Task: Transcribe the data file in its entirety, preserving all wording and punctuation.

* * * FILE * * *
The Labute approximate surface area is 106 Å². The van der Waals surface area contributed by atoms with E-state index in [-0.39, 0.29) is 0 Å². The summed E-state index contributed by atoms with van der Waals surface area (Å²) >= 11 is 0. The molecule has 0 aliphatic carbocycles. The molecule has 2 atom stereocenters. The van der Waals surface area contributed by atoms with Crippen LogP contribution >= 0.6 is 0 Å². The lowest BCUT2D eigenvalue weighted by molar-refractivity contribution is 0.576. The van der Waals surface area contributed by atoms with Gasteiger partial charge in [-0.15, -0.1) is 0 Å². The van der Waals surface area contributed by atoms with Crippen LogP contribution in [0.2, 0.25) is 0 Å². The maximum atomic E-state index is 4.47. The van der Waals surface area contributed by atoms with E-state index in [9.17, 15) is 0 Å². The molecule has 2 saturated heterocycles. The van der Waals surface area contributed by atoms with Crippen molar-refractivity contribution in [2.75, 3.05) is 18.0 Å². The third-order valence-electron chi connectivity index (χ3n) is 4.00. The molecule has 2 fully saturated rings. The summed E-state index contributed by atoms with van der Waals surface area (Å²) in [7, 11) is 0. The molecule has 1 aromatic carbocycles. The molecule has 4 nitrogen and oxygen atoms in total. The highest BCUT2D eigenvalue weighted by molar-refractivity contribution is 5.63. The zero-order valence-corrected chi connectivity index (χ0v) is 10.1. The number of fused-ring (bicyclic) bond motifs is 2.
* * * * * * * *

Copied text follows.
The Labute approximate surface area is 106 Å². The van der Waals surface area contributed by atoms with E-state index in [-0.39, 0.29) is 0 Å². The summed E-state index contributed by atoms with van der Waals surface area (Å²) >= 11 is 0. The molecule has 0 aliphatic carbocycles. The molecule has 2 atom stereocenters. The van der Waals surface area contributed by atoms with Crippen LogP contribution >= 0.6 is 0 Å². The lowest BCUT2D eigenvalue weighted by molar-refractivity contribution is 0.576. The van der Waals surface area contributed by atoms with Gasteiger partial charge in [-0.15, -0.1) is 0 Å². The van der Waals surface area contributed by atoms with Crippen LogP contribution in [0.2, 0.25) is 0 Å². The maximum atomic E-state index is 4.47. The van der Waals surface area contributed by atoms with E-state index in [9.17, 15) is 0 Å². The molecule has 2 saturated heterocycles. The van der Waals surface area contributed by atoms with Crippen molar-refractivity contribution in [2.75, 3.05) is 18.0 Å². The third-order valence-electron chi connectivity index (χ3n) is 4.00. The molecule has 2 fully saturated rings. The summed E-state index contributed by atoms with van der Waals surface area (Å²) in [7, 11) is 0. The molecule has 1 aromatic carbocycles. The molecule has 4 nitrogen and oxygen atoms in total. The highest BCUT2D eigenvalue weighted by molar-refractivity contribution is 5.63. The zero-order valence-corrected chi connectivity index (χ0v) is 10.1. The number of fused-ring (bicyclic) bond motifs is 2.